5 Exercises for Strengthening Flat Feet

Dip your foot in water and make a footprint on the concrete. Does it reflect the outline of your entire foot or does it have an inward curve on one side? If your answer is the former, you have flat feet. This is a condition where your arches that help support your body’s weight didn’t develop, or if they did, they fell at some point.

Though some people’s flat feet never pose a problem, others experience complications. Our caring team of podiatry experts at Optima Foot & Ankle offers a range of advanced treatments for problems associated with flat feet. Dr. Laura Schweger and Dr. Evan Ross also educate you about home exercises that alleviate symptoms.

The lowdown on flat feet

The most common flat foot condition is flexible flat foot, where your arches never form. It’s often hereditary. You might have noticed that most babies don’t have arches, which is normal, but they typically develop by age 6. The condition earned its name because when you have it, arches appear when you’re not bearing weight on your feet, but disappear and become flat when you stand.

If your arches don’t fall until adulthood, it could be an inherited problem or due to a traumatic injury. Pregnant women and people living with obesity and chronic illnesses like diabetes and high blood pressure are also more prone to fallen arches.

If you’re one of the 20% of people who never developed arches or part of the nearly 30% of people whose arches fall, you may experience symptoms like:

  • Heel, arch, or ankle pain
  • Lower back or hip pain
  • Knee pain
  • Pain that runs the length of your shin bone
  • Toe drift, when the front part of your foot and toes point outward
  • Leg or foot muscle pain
  • Leg cramps
  • Ankles that roll inward (overpronation)
  • Foot or leg fatigue

Flat feet can affect mobility, causing pain when you walk and even changing your gait (the way you walk).

At-home exercises offer help for flat feet symptoms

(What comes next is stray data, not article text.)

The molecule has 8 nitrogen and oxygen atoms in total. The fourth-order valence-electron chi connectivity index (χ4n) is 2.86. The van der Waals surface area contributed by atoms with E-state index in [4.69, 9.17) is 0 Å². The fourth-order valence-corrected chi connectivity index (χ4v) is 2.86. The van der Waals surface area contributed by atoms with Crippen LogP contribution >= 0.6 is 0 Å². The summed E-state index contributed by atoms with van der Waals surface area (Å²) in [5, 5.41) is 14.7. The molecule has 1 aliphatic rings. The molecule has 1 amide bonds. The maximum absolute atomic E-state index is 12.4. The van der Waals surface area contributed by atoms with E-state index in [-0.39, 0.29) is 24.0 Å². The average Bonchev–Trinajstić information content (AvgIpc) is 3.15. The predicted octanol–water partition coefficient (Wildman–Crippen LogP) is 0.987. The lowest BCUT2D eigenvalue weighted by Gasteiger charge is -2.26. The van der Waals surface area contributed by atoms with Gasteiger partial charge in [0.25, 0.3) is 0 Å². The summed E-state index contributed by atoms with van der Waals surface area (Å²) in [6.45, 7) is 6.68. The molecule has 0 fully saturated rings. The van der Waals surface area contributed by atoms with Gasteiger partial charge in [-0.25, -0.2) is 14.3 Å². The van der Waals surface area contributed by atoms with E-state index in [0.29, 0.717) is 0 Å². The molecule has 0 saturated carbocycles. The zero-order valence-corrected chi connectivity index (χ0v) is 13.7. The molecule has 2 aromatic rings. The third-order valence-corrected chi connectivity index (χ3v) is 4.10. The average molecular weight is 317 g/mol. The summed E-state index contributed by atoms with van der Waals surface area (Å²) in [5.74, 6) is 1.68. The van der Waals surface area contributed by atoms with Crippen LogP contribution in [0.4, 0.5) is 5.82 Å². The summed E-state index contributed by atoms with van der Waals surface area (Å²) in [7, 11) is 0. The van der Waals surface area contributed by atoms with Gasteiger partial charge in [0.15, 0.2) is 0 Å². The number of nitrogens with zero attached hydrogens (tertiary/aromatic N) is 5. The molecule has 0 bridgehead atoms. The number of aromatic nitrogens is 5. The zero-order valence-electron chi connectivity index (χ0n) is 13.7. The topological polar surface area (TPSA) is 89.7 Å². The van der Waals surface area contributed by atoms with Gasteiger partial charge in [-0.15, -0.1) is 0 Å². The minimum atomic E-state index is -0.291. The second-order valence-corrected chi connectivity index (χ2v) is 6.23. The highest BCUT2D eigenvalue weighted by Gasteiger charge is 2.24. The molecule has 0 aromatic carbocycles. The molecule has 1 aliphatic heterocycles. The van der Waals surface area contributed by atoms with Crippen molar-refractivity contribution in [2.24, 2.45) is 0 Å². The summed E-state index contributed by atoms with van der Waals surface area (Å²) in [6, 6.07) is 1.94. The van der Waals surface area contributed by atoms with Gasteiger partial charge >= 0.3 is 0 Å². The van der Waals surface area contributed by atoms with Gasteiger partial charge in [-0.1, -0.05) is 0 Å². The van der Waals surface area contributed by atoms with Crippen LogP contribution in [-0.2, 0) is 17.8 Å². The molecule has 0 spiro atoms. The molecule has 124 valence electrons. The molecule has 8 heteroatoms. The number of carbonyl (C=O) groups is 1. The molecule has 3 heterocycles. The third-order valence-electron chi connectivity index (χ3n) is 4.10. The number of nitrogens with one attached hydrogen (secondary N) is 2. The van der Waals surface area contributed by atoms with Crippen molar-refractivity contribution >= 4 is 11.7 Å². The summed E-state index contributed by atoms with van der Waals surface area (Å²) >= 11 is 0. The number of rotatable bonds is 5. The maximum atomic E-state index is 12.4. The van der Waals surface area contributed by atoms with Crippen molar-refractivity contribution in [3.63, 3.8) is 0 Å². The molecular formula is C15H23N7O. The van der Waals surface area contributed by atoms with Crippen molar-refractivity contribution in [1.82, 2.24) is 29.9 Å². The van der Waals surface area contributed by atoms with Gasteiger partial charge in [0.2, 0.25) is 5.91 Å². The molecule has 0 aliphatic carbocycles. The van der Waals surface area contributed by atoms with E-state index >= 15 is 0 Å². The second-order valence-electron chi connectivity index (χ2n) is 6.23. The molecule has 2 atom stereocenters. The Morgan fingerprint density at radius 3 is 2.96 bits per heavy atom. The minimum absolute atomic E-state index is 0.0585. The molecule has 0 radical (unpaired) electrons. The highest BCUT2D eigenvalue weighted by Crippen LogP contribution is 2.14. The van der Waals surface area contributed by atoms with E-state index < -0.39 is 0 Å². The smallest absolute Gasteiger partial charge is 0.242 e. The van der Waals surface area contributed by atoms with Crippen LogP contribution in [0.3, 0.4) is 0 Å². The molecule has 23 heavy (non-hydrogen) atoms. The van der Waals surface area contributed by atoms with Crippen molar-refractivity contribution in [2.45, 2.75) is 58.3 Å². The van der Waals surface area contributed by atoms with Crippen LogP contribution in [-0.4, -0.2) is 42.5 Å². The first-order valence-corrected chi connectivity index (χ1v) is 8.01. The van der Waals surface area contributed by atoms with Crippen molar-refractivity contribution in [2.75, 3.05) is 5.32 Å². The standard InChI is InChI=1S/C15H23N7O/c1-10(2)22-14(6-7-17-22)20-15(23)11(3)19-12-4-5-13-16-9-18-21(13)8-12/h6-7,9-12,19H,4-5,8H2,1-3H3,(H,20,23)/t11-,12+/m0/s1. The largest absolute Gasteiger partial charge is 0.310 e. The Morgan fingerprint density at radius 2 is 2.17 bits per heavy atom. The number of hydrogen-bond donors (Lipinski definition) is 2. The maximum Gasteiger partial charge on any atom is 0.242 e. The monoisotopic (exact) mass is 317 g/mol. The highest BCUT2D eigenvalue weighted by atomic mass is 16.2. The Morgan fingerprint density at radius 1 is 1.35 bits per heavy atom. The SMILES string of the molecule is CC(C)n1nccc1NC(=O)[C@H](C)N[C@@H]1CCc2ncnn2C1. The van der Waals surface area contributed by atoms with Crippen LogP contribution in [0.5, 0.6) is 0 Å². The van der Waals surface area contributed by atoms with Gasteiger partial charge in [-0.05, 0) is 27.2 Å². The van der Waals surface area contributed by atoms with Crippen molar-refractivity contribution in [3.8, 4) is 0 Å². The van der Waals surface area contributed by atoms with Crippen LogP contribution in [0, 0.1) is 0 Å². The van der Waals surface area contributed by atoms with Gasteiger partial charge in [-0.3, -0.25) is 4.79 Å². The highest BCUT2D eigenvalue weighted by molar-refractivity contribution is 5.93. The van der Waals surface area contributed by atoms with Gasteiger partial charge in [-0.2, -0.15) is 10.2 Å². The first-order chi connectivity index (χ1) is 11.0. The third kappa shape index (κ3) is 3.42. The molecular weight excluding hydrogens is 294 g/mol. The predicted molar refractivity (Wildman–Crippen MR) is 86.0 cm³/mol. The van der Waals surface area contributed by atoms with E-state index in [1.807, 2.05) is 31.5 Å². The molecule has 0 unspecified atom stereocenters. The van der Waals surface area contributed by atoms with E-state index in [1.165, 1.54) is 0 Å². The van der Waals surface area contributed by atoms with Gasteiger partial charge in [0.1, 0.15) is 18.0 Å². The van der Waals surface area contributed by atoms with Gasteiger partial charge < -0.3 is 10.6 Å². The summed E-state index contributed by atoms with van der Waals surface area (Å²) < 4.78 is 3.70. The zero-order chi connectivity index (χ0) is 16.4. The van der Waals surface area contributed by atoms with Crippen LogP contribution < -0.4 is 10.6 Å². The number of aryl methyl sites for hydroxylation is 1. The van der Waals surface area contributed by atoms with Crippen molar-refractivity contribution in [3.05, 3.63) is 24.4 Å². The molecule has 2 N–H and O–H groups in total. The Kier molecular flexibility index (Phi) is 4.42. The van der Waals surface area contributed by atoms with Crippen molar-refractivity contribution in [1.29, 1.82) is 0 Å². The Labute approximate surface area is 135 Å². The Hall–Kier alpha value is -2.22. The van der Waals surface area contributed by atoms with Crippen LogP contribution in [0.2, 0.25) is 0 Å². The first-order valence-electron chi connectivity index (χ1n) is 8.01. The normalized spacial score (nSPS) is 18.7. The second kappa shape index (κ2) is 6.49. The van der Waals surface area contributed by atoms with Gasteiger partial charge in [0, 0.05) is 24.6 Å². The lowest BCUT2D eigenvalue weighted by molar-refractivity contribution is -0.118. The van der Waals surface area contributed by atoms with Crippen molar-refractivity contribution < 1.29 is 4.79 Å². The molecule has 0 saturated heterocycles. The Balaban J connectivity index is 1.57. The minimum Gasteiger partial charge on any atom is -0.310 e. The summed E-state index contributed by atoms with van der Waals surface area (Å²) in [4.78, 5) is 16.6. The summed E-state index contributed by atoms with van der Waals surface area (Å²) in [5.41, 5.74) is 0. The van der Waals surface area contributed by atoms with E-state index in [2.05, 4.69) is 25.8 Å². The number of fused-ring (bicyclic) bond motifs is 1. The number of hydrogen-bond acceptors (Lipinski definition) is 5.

If you’re diagnosed with flat feet, your provider customizes your treatment plan, which may include conservative treatments like ensuring your footwear provides better support or prescribing custom-made orthotics (shoe inserts). A surgical solution might be necessary if you sustain an injury.

Your provider might also suggest good exercises to do at home that provide relief.

1. The tennis ball maneuver

Put a tennis ball between your ankles and apply pressure, squeezing inward. Gradually lift your heels while squeezing the ball until you’re standing on your tiptoes. Stay in this position for a couple of seconds and then slowly lower your heels again onto the floor.

Aim for three sets of 10. It’s fine to rest in between sets.

2. Plantar fascia stretch

Your plantar fascia is the ligament that runs along the bottom of your foot from your heel to behind your toes. Flat feet stress your plantar fascia and can contribute to the painful condition called plantar fasciitis.

This exercise not only helps with flat feet, but serves to prevent plantar fasciitis. Sit in a chair and cross your right foot over your left knee. Stretch the bottom of your foot by pulling your toes back, and then massage the sole of your foot for 30 seconds. Switch sides. Do three sets on each side.

3. The calf stretch

This exercise helps with ankle range of motion. Stand in front of the wall at a bit less than arm’s length. Keep your feet parallel while extending your left leg forward and positioning the right one behind you. Press through your right heel and bend your left knee as you do this. Hold the position for 20-30 seconds, repeat on the left side, and do three sets on each side.

4. Short foot exercise

Place your feet flat on the ground while sitting in a chair. Don’t crunch or extend your toes, but bring the ball of your foot toward your heel, making a dome with your arch for eight seconds, then rest. Work one foot at a time, repeating the exercise 8-12 times. Challenge yourself more after you’ve mastered this by performing the movement while standing.

5. Toe lifts

Plant your feet on the ground firmly and gradually lift your big toes, but keep your other toes planted on the ground. Keep this position for five seconds and slowly lower your big toes. Next, gradually lift the other four toes while keeping your big toe planted for another five seconds, then gradually lower them. Do this six to eight times for each side.

With self-care and clinical attention, you can gain pain relief and more mobility if you have flat feet discomfort.

Call 541-383-3668 to schedule an appointment at our office, conveniently located in The Eastside, or request one through our website. We’re eager to help you with any problematic foot condition.


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